Madeline Adkins
Madeline Adkins

Adkins occasionally followed Hardink’s programming philosophy but ventured on her own, developing themes that subconsciously turned out to genius strokes of integral connections, recruiting world-class musicians from Utah as well as elsewhere and incorporating music by composers, both dead and living, that invigorated the audience’s attention.

As for developing the season’s programming, Adkins says, “it definitely was a risky concept and one could not realize just how it was going to come off.” Several programs required complex logistics, given the unusual arrangements of instruments and combinations. For an Andrew Norman work, Adkins recalls that even in the dress rehearsal the day before a concert, they were still deciding where to position the musicians off stage for the first two movements.

For a violinist, Adkins also mastered the art of diversity and inclusion on virtually every measure. Every instrumental family in the orchestra received major billing in at least one NOVA concert this season. “I am so grateful and humbled that so many musicians I asked to participate in a concert did so without hesitation,” she explains. Percussionists, most notably, have shined in many works. To wit: there was even a chain-link fence at one concert. For the forthcoming season closer, one of the percussion instruments is being built from scratch.

Andrew Norman.

There was the music of two African-American composers: William Grant Still (1895-1978), Florence Price (1887-1953). Price was the first African-American woman composer to see her works performed by a major symphonic orchestra in the U.S., while Still was the first African-American composer to lead a major U.S. orchestra.

When it came to contemporary composers, Adkins selected not just one but three works from individual composers to be featured on a program. Mine Mime Meme (2016), Frank’s House (2016) and Light Screens (2002) by Andrew Norman were performed in an unforgettable February concert. A Gallery Series concert featured three works by the Israeli-born Shulamit Ran (1949-): Lyre of Orpheus (2008), East Wind (1988) and Bach Shards (2008).

Gity Razaz

The spine-tingling Gallery Series concerts rightly raised goosebumps in their intimate setting at the 15th Street Gallery in Salt Lake City. The first (R/Evolution: A Millennium of Musical Mavericks) was a 75-minute ride through a millennium of musical mavericks – starting with St. Hildegard of Bingen (1098-1197) and ending with Blueprint, a work by Caroline Shaw, 36, based on a Beethoven string quartet movement presented earlier in the program. Featuring mostly single movements or short pieces, the concert could be a marvelous introduction in music as a traveling program for Utah schools. Adkins recalls that this was the last of the programs in coming together, trying to make 75 minutes as cohesive as possible.

Odyssey, the second Gallery Series concert, which featured the three Ran works, also included an emotionally intense performance of Steve Reich’s (1937-) Different Trains, a masterpiece composed in 1988. Of that concert, The Utah Review noted, “Different Trains is one of those rare artistic expressions that captures comprehensively the history of the 20th century. The Utah Enlightenment is about remaking the spaces where art and creative expression occur and this Odyssey program was as brilliant a case study as seen recently in the local arts scene.”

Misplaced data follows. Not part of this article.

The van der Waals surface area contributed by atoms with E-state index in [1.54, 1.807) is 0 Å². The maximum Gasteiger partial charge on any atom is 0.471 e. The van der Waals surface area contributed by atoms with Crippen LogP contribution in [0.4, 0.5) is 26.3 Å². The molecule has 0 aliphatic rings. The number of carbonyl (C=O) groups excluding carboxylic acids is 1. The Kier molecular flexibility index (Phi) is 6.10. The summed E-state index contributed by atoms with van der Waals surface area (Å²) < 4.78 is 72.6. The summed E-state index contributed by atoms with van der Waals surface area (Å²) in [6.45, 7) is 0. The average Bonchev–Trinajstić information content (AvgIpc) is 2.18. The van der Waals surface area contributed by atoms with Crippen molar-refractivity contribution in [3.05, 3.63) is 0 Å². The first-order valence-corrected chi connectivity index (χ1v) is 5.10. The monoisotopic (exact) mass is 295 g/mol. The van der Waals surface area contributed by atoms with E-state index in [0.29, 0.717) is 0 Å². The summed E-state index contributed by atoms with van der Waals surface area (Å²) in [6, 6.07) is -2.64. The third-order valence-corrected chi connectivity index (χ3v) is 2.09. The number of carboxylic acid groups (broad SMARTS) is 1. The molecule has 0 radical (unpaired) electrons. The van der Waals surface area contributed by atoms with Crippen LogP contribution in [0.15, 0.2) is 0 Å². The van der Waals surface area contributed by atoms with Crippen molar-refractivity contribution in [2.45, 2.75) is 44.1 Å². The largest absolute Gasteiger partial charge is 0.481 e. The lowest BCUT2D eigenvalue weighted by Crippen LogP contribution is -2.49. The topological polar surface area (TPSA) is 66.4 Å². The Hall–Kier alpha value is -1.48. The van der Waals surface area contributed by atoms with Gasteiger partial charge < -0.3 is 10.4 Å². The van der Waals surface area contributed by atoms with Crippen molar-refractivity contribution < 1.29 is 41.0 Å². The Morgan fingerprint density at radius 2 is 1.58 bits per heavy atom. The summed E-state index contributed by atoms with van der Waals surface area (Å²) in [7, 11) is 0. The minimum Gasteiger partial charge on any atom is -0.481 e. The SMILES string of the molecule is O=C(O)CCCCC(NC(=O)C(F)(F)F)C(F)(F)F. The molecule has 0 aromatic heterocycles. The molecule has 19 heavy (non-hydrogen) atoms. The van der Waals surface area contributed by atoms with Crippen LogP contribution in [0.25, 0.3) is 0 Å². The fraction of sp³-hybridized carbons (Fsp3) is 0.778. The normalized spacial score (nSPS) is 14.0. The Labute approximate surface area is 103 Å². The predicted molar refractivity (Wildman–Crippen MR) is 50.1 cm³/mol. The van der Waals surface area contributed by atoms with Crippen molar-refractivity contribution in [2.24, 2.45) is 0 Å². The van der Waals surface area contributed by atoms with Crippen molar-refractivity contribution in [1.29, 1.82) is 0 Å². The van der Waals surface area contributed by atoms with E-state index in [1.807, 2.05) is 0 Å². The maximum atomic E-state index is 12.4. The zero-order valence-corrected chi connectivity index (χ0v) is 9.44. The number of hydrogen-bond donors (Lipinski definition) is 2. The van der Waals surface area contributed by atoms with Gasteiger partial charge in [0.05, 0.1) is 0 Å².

Few chamber music series would dare programming so many works that require such extensive preparation by eminently skilled musicians. The roster of performers delivered consistently. There was Luis Magalhães, who not only performed on the Kapustin but accompanied Adkins on the Prokofiev violin sonata. William Hagen, based in Utah but with a skyrocketing international career, performed the Debussy Violin Sonata – a work for which he has been hailed as providing the definitive interpretation. He returned later on the same concert to lead a string quintet by Antonin Dvořák in a performance that changed the perceptions about what typically has been a conventional work.

One of the top highlights for Adkins (“I was moved to tears,” she adds) was NOVA’s first performance of dance specifically choreographed to a composition. Choreographer Natalie Desch set movement for a duet of dancers to Gity Razaz’s Chance Has Spoken, the young Iranian-American composer’s music for string quartet and vibraphone. Olivia Custodio, actor, singer and playwright, shined in a performance, conducted by Conner Gray Covington, in Façade, a collaboration of composer William Walton and poet Edith Sitwell created in 1922.

Recalling the season’s first concert, the closing selection was Verklärte Nacht by Arnold Schönberg (1874-1951). As mentioned in a review in The Utah Review, “Adkins’ decision to conclude the first program of her season as NOVA’s music director was perfect as a point of artistic mission. Verklärte Nacht remains an ethereal and ephemeral bridge to a volatile period where the best composers were inspired to break the rules and reconfigure them to suit new landscapes in making music. Indeed, having traveled the Road to Night, we are ready for the next creative adventure.”

Adkins’ adventure is now nearly complete, having achieved a grand slam in every concert this season. It has positioned NOVA as one of the country’s most innovative chamber music series – a smart acknowledgment that in the 21st century such music programming can be as relevant and significant as any other form of entertainment, especially when one knows how to break the rules.

Following on Hardink’s tremendous legacy, Adkins has carved the path even further, opening the way for NOVA’s next step in innovation – the Fry Street Quartet – a major Utah performing arts institution – as the Series’ new music directors.